Ms. Tippett: It's been fascinating how this subject of relationship, the question not only of what it means to be human but of who we will be for each other — how that echoed also in the wake of the economic downturn of 2008. As that began to unfold, we wanted to supplement numbers — and argument-based analysis. And this became another turning point — where we realized with new clarity how you — our listeners — have become central to the editorial vision of this program. We are part of a web of relationship, catalyzed by the intimacy of radio and the capacity of new technologies. So beginning online in October 2008, we asked former guests and listeners to reflect on moral and spiritual aspects of economic crisis. We heard from people all over the world. Khalid Kamau had just been laid off from his job as a financial analyst in Manhattan. He sent us an essay, which we asked him to record for one of three radio programs that eventually emerged from that virtual conversation we called "Repossessing Virtue."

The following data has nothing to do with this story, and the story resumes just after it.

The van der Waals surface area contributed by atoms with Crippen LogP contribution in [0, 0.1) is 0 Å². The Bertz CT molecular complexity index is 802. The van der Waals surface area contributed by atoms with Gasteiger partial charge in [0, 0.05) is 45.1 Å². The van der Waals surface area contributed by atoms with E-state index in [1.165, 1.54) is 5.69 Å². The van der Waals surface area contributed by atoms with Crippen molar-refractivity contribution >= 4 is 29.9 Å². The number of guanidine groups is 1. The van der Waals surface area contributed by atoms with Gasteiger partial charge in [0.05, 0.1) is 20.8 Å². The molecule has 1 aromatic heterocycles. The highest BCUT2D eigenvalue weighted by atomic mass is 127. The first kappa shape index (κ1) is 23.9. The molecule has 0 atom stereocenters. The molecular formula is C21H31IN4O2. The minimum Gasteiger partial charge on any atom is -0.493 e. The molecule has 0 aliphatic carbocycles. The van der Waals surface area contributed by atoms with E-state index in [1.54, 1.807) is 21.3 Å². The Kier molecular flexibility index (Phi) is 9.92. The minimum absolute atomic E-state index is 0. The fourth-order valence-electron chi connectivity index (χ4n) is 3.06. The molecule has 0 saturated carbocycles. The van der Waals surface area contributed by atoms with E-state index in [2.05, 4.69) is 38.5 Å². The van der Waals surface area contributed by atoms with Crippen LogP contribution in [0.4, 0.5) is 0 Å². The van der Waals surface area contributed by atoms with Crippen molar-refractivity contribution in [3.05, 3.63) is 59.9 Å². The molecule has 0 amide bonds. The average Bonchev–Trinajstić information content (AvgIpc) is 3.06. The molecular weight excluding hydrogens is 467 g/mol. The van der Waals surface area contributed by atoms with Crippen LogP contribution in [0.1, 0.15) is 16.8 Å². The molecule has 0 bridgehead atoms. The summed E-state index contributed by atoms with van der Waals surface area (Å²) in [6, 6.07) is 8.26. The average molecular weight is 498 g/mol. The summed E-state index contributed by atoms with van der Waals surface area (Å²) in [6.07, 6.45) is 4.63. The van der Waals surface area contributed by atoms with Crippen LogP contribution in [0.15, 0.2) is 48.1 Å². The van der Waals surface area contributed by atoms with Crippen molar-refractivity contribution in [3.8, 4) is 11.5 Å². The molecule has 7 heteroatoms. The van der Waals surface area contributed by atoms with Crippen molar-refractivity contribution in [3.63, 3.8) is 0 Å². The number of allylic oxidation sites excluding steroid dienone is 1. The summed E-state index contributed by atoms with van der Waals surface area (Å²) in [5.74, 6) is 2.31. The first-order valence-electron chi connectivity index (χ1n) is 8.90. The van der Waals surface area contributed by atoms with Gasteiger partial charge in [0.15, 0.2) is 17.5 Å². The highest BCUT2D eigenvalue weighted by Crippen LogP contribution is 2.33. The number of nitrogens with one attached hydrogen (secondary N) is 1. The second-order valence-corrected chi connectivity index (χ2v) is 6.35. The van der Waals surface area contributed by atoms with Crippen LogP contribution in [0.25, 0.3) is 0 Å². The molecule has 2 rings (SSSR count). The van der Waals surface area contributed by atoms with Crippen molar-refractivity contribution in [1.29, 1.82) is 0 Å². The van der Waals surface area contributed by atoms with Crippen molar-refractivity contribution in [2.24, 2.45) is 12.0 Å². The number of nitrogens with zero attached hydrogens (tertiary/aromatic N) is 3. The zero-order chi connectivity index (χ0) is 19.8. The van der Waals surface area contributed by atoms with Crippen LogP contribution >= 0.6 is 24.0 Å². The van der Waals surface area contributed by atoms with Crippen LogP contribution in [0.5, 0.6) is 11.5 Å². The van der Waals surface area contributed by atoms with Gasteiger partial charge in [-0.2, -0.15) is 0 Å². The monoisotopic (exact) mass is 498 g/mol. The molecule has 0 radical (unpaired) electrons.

Mr. Kamau: Once when I was young, I came home after school and baked a cake for my mom for dinner. I wanted to surprise her. She's a nurse and had been at work all day, you know, before starting her second shift as our mom. So I pulled down a box of cake mix. And after I emptied the cake mix in the bowl, I saw that the recipe called for eggs, and we were out. I remembered the stories my family would tell about growing up in the rural segregated South. Though Jim Crow blacks suffered severe institutional oppression, their communities were strong and neighbors were always helping one another out. People would come over and ask for a cup of sugar or a loaf of bread, and "if you had it, you gave it," my mom would say.